ICBC reforms management bonus system

Incentive payouts to be reduced if profit falls short at insurance corporation

ICBC reforms management bonus system

ICBC is tapping the brakes on its controversial system of paying out bonuses to management.

The incentive pay program – which saw $17 million handed out in 2010 – will be reduced or eliminated starting this year if the public auto insurer falls short of its annual profit targets.

The move was disclosed as ICBC comes under greater financial pressure and just weeks after it announced plans to raise basic auto insurance premiums 11 per cent, resulting in a net increase of $27 to most motorists after a partly offsetting cut to optional rates.

“We feel it’s quite a proactive step,” ICBC spokesman Adam Grossman said. “We’re creating a financial trigger that creates a stronger tie between our financial performance and our performance-related pay.”

The full bonus pay package will continue as it did last year if the corporation’s net income for 2011 is at least $217 million – 75 per cent of its 2011 profit target of $290 million.

Payouts will be reduced for the CEO, other executives and remaining management if net income is between $35 million and $217 million.

That’s the most likely scenario this year, since ICBC reported net income of just $52 million for the first nine months of 2011.

If net income levels are between zero and $35 million in this or future years, Grossman said, there will be no payouts for the CEO or other executives and payouts for remaining management will be significantly less.

Performance pay is scrapped altogether if ICBC records a net loss.

“We thought this was important,” Grossman said, citing volatile financial markets and an uncertain economy.

“It’s been a difficult financial year. We’re seeing increased pressure from bodily injury claims.”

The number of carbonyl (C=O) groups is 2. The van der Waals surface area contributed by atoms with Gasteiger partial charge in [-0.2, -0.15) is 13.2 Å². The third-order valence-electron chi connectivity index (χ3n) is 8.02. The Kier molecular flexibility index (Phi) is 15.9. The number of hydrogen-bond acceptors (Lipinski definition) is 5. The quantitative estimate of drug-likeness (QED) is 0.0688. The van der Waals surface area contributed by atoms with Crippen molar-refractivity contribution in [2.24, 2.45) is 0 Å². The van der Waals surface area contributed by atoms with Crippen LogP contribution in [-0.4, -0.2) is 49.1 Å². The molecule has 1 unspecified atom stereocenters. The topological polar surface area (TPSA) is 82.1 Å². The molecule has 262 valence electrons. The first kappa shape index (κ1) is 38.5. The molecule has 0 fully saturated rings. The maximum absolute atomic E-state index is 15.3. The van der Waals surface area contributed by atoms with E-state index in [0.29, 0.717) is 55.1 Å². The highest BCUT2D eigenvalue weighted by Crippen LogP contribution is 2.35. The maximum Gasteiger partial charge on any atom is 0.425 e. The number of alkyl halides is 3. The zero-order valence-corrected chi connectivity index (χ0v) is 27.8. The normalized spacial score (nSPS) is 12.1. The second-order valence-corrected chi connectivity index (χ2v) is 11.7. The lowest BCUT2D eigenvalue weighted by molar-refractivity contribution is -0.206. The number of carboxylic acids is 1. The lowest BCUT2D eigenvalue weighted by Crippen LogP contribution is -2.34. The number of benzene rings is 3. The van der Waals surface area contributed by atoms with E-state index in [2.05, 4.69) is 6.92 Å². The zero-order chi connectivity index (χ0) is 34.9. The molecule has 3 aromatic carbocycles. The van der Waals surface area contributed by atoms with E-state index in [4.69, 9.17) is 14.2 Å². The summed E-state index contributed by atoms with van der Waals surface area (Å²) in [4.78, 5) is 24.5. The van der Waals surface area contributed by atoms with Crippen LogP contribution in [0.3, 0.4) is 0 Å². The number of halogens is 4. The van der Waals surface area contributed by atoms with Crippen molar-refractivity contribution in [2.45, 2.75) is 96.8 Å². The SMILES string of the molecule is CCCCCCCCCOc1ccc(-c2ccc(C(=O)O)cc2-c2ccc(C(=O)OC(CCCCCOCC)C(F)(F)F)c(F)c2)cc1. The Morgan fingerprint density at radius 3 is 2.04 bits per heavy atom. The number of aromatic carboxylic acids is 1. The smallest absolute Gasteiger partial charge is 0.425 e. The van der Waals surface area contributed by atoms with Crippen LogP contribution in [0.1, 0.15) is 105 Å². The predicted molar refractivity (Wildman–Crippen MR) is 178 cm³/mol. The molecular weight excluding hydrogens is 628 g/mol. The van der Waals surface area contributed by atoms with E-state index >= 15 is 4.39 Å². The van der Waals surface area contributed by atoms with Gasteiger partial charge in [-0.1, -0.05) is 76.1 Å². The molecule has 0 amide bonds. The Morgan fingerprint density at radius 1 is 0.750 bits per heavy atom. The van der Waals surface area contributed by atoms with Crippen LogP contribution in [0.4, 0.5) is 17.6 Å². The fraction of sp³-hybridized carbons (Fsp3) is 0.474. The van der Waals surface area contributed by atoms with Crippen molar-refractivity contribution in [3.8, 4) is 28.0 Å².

Consumers Association of Canada president Bruce Cran takes little issue with the bonus pay system.

“I think they do a great job and they earn their bonuses,” he said.

The part of ICBC Cran wants reformed is the province’s directive that the corporation hand over about $145 million a year as an annual dividend to government.

“Making profits was never the intention of this corporation,” Cran said, adding that the BC Liberal government should allow ICBC to return all excess cash to motorists.

“They’ve virtually stolen our money,” he said.

The dividend to government fluctuates based on surplus capital from the optional side of ICBC’s business, Grossman said, adding it is also likely to be lower than in recent years.

Just Posted

Image by Free-Photos from Pixabay
Webinar looks at sexual abuse prevention among adolescents

Vancouver/Fraser Valley CoSA hosts free online session on June 15

Emergency services were on the scene of an apparent stabbing Friday afternoon (June 11) in the 2400 block of Countess Street in Abbotsford. (Photo: Kaytlin Harrison)
Two suspects arrested after apparent stabbing in Abbotsford

Incident occurs Friday afternoon in 2400 block of Countess Street

June is Brain Injury Awareness Month in Canada. (ADOBE STOCK IMAGE)
Shining a light on brain injury in Canada

June is Brain Injury Awareness Month

submitted
City of Mission hosting a virtual and in-person open house to explore Silverdale plan

It’s the first neighbourhood planning area of the larger Silverdale Comprehensive Planning Area